Thunderstorms were in the forecast the day after the Memorial Day holiday as I traveled to the University of Wisconsin-Marshfield Agricultural Research Station in Stratford to meet with Jason Cavadini, the station’s assistant superintendent. The research farm currently grows 250 acres of corn, 130 acres of alfalfa with 40 in a new seeding, 115 acres of Italian ryegrass, and 90 acres of perennial grasses and legumes.
Cavadini has been increasing the use of Italian ryegrass and scaling back on alfalfa.
“We can establish rye for $40 to $50 an acre,” he said. “On top of that I’m automatically no-tilling it into any stand of alfalfa that’s three years old.”
The farm also uses a no-till planter to establish corn. Cavadini showed me 14-day-old corn that was fully emerged and thriving in the early 78-degree warmth. As I walked with him back to my truck we passed through a section of Kura clover strips that were part of a trial at the station. The tri-leaved plants were lush and hearty.
I headed east toward my woodlot property near Aniwa, Wisconsin. I noticed one farmer cutting a grassy field of hay along Wisconsin Highway 29 a few miles west of the Rib River Ballroom.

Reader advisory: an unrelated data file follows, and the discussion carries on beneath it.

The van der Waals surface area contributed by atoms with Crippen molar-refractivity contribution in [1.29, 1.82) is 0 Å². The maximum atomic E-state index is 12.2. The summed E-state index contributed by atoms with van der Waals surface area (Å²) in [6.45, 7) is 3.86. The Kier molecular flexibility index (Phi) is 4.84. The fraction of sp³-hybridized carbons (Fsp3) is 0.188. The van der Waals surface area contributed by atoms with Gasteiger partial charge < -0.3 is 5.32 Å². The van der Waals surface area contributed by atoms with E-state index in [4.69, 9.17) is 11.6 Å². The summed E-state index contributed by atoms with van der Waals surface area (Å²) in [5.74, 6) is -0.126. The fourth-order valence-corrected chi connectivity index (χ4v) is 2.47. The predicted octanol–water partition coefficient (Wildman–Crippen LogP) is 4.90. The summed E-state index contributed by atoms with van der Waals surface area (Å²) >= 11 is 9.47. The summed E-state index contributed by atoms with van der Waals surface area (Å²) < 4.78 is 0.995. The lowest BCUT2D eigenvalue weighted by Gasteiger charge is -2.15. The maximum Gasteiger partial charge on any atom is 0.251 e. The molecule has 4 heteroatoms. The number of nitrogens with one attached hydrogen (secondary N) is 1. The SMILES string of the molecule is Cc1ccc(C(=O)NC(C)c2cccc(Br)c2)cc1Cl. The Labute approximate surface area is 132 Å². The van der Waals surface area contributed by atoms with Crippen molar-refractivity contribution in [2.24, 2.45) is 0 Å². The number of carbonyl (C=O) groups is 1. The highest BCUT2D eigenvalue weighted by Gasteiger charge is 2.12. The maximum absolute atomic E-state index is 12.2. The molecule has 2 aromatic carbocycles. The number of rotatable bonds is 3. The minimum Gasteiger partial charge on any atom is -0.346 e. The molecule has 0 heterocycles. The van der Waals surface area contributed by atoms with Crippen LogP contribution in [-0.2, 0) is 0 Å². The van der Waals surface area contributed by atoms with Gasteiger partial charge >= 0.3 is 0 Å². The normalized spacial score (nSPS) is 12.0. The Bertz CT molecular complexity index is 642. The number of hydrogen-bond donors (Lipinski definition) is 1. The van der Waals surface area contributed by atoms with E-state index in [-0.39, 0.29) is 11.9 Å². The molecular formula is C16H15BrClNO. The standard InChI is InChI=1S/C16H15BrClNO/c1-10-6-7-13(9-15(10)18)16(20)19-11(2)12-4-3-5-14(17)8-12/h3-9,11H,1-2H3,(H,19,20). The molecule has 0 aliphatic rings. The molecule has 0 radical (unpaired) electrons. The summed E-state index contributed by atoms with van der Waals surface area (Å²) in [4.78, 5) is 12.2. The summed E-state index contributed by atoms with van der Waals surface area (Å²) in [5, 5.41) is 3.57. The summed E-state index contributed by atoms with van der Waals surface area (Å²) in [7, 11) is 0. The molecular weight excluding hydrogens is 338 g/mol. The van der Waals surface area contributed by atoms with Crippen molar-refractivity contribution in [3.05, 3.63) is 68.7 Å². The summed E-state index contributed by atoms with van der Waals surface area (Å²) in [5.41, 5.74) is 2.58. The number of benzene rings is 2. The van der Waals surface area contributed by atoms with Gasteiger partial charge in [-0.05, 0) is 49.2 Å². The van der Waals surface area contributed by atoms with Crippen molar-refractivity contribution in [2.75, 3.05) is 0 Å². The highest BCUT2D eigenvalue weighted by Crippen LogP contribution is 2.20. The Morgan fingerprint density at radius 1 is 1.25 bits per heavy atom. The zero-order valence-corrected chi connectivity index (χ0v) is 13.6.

Scattered showers were beginning when I arrived at Ryan and Lindsey Prahl’s Granite-Vu Farm near Wausau, Wisconsin. Despite light rain they were outside with their four children during a break from chores. The family farms 700 acres of land to feed a 125-cow dairy herd. They grow 375 acres of hay, 140 acres of soybeans and 120 acres of silage corn. They plan to market more hay this year so invested in a big square baler to make that happen.
Ryan Prahl also does custom work cutting hay with his 530 New Holland Mega Cutter that has a 28-foot cutting width. He said he’s seen a loss in revenue from his custom cutting business as farmers have reacted to hard times economically during the past five years. His custom acreage peaked at 4,500 acres but has reduced to 1,800 acres currently.
“Nobody has any money to spare so folks are using their older machinery and doing things themselves,” he told me.
The couple agreed conditions were great for planting this spring.
“It’s been several years since I finished planting and had time to spare before haying,” he said. “It’s a good feeling. I went non-stop for three days doing corn and another three for beans.”
When I left the Prahl’s farm I needed to put the windshield wipers in high range; I arrived at my woodlot in a thunderstorm. When the clouds parted the land was glowing like an emerald gem.